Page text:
None of them shall teach his neighbor, and none his brother, saying, ‘Know the LORD,’ for all shall know Me, from the least of them to the greatest of them. -Hebrews 8:11
How Should You Spend Your First $100 on a Therapeutic homeschool?
Some good options to choose from (Amazon affiliate links, or check your local stores): Laminator ~$20, 5 mm Laminating sheets $16, kinetic sand set $22, rocking chair $44, pod swing $30,rolling scooter for coordination and belly time ~$19, a set of Social Thinking books ~$55-$120 (see below), learning apps $5-$60 (see below for some of our favorites)
Some of our favorite learning Apps:
(links to the Apple App store)
Scribblenauts Unlimited (spelling, reading)
Exploring Emotions (Zones of Regulation app)
Prodigy (math) This is a subscription service that’s worth it.
Dragon Box series (math)
Touch Press Inc. Games, bought as all-access 12 game sets (MasterSwords, Faktr, Twelve a Dozen, CodeBreakers, SimCell, CraftyCut, Habitactics, The Elements by Theodore Gray [goes well with his Elements book], and many more learning games)
The Great Courses subscription and apps.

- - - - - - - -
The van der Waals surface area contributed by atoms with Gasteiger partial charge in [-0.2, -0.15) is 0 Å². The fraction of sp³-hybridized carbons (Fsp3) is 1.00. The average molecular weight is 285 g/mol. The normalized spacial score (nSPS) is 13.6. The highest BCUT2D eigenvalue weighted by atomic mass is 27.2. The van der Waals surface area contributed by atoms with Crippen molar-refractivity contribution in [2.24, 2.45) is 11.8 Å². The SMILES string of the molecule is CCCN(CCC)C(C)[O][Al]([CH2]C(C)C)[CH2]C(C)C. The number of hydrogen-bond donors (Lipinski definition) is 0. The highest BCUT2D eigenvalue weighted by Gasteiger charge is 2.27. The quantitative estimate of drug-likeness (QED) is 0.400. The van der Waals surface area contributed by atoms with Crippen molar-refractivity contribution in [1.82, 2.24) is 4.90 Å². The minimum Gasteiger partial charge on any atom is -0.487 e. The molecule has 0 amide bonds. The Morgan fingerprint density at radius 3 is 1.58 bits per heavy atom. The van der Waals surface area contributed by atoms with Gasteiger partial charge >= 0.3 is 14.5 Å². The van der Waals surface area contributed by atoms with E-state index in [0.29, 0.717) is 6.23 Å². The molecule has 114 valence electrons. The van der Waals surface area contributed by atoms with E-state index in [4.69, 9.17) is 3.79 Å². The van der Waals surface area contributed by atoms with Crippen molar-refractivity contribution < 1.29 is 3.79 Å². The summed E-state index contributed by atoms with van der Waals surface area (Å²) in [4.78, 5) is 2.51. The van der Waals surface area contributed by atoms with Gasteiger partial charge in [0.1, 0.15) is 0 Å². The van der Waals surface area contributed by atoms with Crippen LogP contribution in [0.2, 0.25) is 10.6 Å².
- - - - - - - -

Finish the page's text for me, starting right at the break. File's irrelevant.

Kid in Story Book maker for self-modeling.
Some of our Favorite Curriculum Books:
Explode the Code series (Amazon affiliate link)
Handwriting Without Tears (Amazon affiliate link)
It Takes Two to Talk (early intervention/beginning communication) (Amazon affiliate link)
Some Helpful Websites:
National Professional Development Center on Autism Spectrum Disorder (especially Evidence Based Practices and AFIRM modules)
The OT Toolbox (and sign up for their excellent newsletter)
Lemon Lime Adventures (for Sensory processing especially)
CrashCourse YouTube channel (Great for subject overviews for older kids)
Sensory Regulation Tools and Strategies
- Discovery Kids Star Projector (Amazon affiliate link): Use this in an away closet, in a darkened room, under beds, or in tents and forts.